Striking the balance between being confident about what you can do, while also being humble about what can be learnt from others in the organisation, has helped Simona settle and thrive at ICF. Four years on and now as Director of a 30 person research team, she recruits regularly and has the perspective of the selector as well as the applicant.


As Senior Research Officer, Rachel conducts research on gender in the global south for the ODI. This means working on multiple projects simultaneously and managing your time very efficiently. Researchers build relationships with the clients who fund their work and the fundraising/bidding processes are a significant part of the responsibilities.

In deciding to apply for research work out of academia, Rachel felt the influence of different groups of people, including her friends, family and colleagues, each had her best interests in mind but she made up her own mind that research roles in international organisations were where she would find most job satisfaction. She travels with work but is mainly London based.

Rachel continues to publish her academic research and has a chapter in a book coming soon. Like many academics, she finds the time to do this is squeezed into evenings and weekends, the twilight working hours.


During his time doing his PhD work at LSE, Roberto also trained and worked as a Peer Supporter and founded an organisation to support the Italian LGBT+ community in London. These activities, alongside some small consultancy projects, developed a rounded portfolio of skills and experience to draw on during the job selection processes he undertook while finishing his PhD.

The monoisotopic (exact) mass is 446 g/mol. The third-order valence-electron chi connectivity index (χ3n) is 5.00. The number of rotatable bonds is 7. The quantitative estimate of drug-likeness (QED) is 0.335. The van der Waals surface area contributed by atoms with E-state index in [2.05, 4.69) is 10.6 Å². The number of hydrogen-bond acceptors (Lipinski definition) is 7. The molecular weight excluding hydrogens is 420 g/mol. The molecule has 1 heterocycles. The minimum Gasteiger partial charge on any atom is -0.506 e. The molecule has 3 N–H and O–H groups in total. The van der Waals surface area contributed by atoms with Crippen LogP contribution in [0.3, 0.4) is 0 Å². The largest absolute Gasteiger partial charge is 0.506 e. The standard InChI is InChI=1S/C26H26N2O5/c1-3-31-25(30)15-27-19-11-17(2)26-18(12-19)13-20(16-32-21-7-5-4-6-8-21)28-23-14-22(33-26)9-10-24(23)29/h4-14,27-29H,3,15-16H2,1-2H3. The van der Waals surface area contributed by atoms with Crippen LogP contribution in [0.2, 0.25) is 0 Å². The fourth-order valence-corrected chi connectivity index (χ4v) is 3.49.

Roberto feels it was a difficult choice but realised he is more motivated by projects with immediate impact and so decided not to apply for academic positions. He did not feel any discrimination or recrimination in his department about this.

The selection process was time-consuming; he describes looking for jobs as lengthy and difficult, especially towards the end when he was preparing for assessment centres and second interviews which often involve case questions. Roberto encourages other people to use LSE Careers for support during this time. The selection process for his consultancy role at the World Bank was conducted virtually by video and phone.

Having technical and professional level research skills, excellent references, as well as the LSE brand, helped Roberto get to interview stage. He believes it is the additional human qualities that helped him to be selected. Being self-reflective, being to make and learn from mistakes were qualities seen positively by his selectors.

In February 2017 the three speakers were:  

Dr Nahid Kamal LSE PhD in Demography 2008, is currently Director at PopDev Consultancy. Previously she had been a Research Associate with MEASURE Evaluation, University of North Carolina-Chapel Hill since 2011. When speaking to us, she was on secondment to International Centre for Diarrheal Disease Research in Bangladesh where she worked on population surveys and impact evaluation of USAID funded health projects. Prior to joining MEASURE Evaluation, she worked for the Global Fund for AIDS, Tuberculosis and Malaria in Geneva, Marie Stopes International in London and Population Council in Dhaka. At Measure her role involved project management and primary/secondary analysis of national survey data on maternal mortality and urban health. Nahid writes reports and also publishes in peer reviewed academic journals in International Development on topics ranging from child marriage, equity in health to reproductive health policy.